If permissible, secondary financing may be used as an alternative to way to finance your new home. This means that the seller may hold a second mortgage for 10 percent of the purchase price, while the buyer puts 10 percent cash down.
Typically, conventional lenders are willing to accept a lower down payment if private mortgage insurance (PMI) is secured. PMI protects the lender in case of default on the loan. It will cost more, but it can reduce your down payment to 10 percent.
This is an important factor in pricing. Look at both the area in which the house is located as well as the surrounding neighborhood. Does the house back up to a busy street, is it on a cul-de-sac, etc. Try to put yourself in the buyer's position: what are the tradeoffs and advantages of your property?
Does your house have specific features that set it apart from other houses in the area, such as a spectacular view, a pool, mirrored closets, and room additions?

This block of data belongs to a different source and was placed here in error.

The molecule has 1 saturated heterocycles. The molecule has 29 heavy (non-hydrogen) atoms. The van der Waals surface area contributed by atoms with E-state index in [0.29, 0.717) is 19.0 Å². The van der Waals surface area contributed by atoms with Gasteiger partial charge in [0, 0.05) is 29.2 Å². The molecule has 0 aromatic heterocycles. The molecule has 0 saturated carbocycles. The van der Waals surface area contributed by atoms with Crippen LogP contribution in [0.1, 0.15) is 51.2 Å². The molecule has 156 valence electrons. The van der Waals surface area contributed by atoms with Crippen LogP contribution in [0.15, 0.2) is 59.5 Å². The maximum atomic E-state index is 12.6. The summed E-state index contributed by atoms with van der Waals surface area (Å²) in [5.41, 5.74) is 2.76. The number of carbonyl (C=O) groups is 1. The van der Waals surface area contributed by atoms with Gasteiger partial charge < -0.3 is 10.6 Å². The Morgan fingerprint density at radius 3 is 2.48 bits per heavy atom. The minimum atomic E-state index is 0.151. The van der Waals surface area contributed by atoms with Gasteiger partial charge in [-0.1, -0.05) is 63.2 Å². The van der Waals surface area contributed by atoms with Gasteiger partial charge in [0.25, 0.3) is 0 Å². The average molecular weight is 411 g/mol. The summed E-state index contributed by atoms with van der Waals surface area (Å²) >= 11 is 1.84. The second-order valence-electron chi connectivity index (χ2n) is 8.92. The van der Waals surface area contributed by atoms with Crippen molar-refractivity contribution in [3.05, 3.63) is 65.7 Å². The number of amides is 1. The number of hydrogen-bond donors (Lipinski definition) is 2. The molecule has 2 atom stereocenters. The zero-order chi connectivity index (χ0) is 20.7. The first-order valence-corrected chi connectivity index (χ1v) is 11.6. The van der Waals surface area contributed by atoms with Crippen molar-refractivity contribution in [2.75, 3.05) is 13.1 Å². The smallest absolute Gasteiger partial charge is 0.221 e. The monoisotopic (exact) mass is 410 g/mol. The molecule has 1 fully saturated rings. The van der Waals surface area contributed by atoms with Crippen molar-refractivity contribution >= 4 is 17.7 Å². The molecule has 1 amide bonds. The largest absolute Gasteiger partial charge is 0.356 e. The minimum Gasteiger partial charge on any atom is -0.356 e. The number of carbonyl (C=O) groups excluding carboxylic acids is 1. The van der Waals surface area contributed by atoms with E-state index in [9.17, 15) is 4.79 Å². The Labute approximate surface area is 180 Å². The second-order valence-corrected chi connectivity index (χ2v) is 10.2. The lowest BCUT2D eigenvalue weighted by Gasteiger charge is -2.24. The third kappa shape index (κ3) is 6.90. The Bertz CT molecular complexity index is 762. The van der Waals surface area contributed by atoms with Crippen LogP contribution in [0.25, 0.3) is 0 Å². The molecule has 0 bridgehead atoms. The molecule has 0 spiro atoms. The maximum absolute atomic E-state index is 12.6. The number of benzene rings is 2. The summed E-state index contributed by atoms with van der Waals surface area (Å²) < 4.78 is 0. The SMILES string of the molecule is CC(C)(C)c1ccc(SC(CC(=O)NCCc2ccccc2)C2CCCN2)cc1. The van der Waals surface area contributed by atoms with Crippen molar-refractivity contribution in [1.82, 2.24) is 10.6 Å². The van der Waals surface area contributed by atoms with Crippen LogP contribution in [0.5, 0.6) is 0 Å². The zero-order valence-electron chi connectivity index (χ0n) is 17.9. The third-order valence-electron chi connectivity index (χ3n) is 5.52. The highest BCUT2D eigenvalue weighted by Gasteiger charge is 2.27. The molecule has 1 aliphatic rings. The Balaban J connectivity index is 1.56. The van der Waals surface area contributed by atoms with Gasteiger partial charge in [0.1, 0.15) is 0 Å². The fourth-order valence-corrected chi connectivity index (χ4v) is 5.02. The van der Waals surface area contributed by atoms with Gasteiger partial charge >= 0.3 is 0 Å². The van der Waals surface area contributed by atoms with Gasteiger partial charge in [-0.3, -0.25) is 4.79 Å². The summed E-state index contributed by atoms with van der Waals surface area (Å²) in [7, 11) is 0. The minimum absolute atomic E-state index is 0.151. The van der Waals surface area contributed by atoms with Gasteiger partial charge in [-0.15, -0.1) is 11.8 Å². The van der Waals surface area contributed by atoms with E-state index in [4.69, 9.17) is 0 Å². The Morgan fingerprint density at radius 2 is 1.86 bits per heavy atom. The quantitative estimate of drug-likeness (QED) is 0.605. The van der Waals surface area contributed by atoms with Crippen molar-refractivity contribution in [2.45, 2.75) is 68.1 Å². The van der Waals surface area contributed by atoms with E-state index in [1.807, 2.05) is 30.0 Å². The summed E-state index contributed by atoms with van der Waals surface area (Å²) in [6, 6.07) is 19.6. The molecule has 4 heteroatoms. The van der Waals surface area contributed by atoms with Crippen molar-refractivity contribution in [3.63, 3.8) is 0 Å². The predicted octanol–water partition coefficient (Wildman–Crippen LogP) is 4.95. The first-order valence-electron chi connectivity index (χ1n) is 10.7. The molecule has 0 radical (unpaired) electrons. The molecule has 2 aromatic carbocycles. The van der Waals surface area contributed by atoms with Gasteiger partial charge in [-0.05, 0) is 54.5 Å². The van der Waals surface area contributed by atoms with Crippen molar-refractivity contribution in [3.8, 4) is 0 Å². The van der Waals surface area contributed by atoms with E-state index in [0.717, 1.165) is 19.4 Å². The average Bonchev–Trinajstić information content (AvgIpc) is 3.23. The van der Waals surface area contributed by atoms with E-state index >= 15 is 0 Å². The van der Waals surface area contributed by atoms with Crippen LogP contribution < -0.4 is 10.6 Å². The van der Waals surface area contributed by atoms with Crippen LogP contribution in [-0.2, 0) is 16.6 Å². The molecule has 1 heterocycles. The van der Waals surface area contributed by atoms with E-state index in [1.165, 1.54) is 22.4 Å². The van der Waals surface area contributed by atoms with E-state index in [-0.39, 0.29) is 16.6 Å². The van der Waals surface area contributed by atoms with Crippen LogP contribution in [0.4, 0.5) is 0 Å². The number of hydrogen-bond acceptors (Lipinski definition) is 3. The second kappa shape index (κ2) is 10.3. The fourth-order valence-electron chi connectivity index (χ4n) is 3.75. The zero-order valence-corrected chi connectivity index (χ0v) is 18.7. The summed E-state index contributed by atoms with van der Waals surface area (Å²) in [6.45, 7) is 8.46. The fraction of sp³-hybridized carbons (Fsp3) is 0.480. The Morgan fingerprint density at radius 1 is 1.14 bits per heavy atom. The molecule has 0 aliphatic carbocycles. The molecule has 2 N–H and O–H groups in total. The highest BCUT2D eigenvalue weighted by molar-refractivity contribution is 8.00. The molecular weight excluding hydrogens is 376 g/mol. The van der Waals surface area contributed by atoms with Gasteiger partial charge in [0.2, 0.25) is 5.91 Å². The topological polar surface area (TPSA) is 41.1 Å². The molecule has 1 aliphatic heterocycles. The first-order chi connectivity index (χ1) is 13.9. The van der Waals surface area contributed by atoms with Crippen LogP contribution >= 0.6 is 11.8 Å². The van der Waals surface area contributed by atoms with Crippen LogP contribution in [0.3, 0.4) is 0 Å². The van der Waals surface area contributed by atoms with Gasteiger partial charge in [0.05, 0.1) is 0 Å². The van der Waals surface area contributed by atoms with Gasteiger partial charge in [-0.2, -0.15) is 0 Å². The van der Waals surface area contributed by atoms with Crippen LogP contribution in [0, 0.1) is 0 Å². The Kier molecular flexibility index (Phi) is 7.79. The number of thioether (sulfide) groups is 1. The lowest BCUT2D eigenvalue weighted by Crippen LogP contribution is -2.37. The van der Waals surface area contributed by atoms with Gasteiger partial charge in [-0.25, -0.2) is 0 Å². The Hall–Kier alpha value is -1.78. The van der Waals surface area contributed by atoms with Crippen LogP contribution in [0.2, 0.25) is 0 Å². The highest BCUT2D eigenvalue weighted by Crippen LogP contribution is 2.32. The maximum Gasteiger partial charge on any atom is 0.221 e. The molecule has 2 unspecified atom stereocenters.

Has the house been adequately maintained during your stay? Are there minor or major repairs that could make a difference in the immediate sale of your house?
Potential buyers will want to know the age of the plumbing, furnace, roof, appliances, etc. If anything has been replaced, this could add to the value of your property and the sales price.
Is today's market a "buyer's market" or a "seller's market"? A "buyer's market" means there are several similar houses for a buyer to choose from. Usually, interest rates are attractive and prices are steady. A "seller's market" is the opposite. Interest rates may be low or high, but housing prices are on the rise, and there are few houses to be sold.